Tag: University of Iowa

Former U.S. Poet Laureate Rita Dove Wins $100,000 Wallace Stevens Award From Academy of American Poets

Former U.S. Poet Laureate Rita Dove (photo via commons.wikipedia.org)

Rita Dove, Commonwealth Professor of English at the University of Virginia, received the Wallace Stevens Award from the Academy of American Poets, according to jbhe.com. The award is given annually to recognize “outstanding and proven mastery in the art of poetry.” Established in 1994, the award comes with a $100,000 prize.

Winner of the Pulitzer Prize for Poetry in 1987 for Thomas and Beulah, Dove also served as Poet Laureate of the United States from 1993 to 1995. She is the only poet to receive the National Humanities Medal and the National Medal of Arts.

Dove has published 10 collections of poetry including her latest book Collected Poems, 1974-2004 (2016). In addition to poetry, Dove has published a book of short stories and the novel Through the Ivory Gate (1992).

Dove is a summa cum laude graduate of Miami University in Ohio, where she majored in English.  She holds a master of fine arts degree from the University of Iowa, and joined the faculty at the University of Virginia in 1989.

Three African American Students, Lia Petrose, Anea B. Moore and Austin T. Hughes, Named 2019 Rhodes Scholars

2019 Rhodes Scholarship Recipients (l-r) Austin T. Hughes, Anea B. Moore and Lia Petrose (photos via jbhe.com)

via jbhe.com

Recently, the Rhodes Trust announced the 32 American winners of Rhodes Scholarships for graduate study at Oxford University in England. Being named a Rhodes Scholar is considered among the highest honors that can be won by a U.S. college student.

The scholarships were created in 1902 by the will of Cecil Rhodes, an industrialist who made a vast fortune in colonial Africa. According to the will of Rhodes, applicants must have “high academic achievement, integrity of character, a spirit of unselfishness, respect for others, potential for leadership, and physical vigor.”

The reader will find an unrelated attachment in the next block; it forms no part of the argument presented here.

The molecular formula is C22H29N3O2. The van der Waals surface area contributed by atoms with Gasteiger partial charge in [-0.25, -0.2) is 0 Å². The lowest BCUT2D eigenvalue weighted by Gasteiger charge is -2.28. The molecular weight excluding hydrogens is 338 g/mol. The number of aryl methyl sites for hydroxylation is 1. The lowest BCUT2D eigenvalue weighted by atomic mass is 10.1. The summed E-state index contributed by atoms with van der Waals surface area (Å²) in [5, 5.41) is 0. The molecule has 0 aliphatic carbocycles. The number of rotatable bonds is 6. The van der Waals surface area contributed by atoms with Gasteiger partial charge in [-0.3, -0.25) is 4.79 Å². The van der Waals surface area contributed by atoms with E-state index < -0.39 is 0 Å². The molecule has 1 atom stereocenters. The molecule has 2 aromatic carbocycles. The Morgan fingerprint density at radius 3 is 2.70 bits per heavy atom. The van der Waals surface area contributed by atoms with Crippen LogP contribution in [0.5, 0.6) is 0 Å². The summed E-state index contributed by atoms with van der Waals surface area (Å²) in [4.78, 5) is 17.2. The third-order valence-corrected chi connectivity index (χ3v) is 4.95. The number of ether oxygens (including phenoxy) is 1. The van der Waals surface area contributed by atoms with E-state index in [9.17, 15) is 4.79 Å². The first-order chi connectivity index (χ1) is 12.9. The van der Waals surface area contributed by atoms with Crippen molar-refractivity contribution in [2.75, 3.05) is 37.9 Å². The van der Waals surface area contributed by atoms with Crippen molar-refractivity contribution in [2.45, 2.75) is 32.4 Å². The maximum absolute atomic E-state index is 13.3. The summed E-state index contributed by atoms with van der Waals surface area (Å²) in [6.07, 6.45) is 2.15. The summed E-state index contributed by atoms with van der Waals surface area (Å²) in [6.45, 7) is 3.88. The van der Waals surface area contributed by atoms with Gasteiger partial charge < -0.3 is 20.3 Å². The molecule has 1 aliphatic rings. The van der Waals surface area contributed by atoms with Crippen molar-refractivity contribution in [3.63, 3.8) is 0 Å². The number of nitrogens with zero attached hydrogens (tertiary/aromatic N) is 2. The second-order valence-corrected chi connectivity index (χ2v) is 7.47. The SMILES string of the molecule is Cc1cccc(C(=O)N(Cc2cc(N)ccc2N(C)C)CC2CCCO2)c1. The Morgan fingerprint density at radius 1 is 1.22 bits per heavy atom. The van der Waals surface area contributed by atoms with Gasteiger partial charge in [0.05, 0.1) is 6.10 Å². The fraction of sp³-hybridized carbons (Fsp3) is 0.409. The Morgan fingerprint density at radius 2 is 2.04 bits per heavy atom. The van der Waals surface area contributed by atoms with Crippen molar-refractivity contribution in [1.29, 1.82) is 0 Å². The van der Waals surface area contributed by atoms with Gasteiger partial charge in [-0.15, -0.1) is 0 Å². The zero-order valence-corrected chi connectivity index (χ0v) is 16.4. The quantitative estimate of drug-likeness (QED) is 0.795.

This year, more than 2,500 students applied to be Rhodes Scholars. A total of 880 college students were endorsed by 281 colleges or universities for consideration for a Rhodes Scholarship. Some 221 applicants from 82 colleges and universities were named finalists. Then, two Rhodes Scholars were selected from each of 16 districts across the United States. Students may apply from either the district where they reside or the district where they attend college. The 32 American Rhodes Scholars will join students from 23 other jurisdictions around the world as Rhodes Scholars. The Rhodes Trust pays all tuition and fees for scholarship winners to study at Oxford. A stipend for living and travel expenses is also provided.

In 1907 Alain LeRoy Locke, later a major philosopher and literary figure of the Harlem Renaissance, was selected as a Rhodes Scholar to study at Oxford University. It is generally believed that at the time of the award the Rhodes committee did not know that Locke was Black until after he had been chosen. It would be more than 50 years later, in 1962, until another African American would be named a Rhodes Scholar.

Other African Americans who have won Rhodes Scholarships include Randall Kennedy of Harvard Law School, Kurt Schmoke, former mayor of Baltimore, and Franklin D. Raines, former director of the Office of Management and Budget and former CEO of Fannie Mae. In 1978 Karen Stevenson of the University of North Carolina at Chapel Hill was the first African-American woman selected as a Rhodes Scholar.

A year ago, 10 African-Americans were among the 32 winners of Rhodes Scholarships for Americans. This was the most ever elected in a single U.S. Rhodes class. This year, there are three African Americans among the 32 Rhodes Scholars. This is a sharp reduction from a year ago. Yet, Blacks still make up 9.3 percent of all Rhodes Scholars selected this year in the United States.

Here are brief biographies of the three new African American Rhodes Scholars:

Austin T. Hughes from San Antonio, Texas, is a senior at the University of Iowa. He is triple majoring in creative writing, theatre arts, and Japanese language and literature. He is a cellist and a cross-country runner at the university. Hughes served as co-president of The English Society at the University of Iowa. In that role, he showcased student literature to the campus community and beyond. He has won numerous awards for his poetry and creative writing. At Oxford, Hughes will pursue a master’s degree in Japanese studies. Continue reading “Three African American Students, Lia Petrose, Anea B. Moore and Austin T. Hughes, Named 2019 Rhodes Scholars”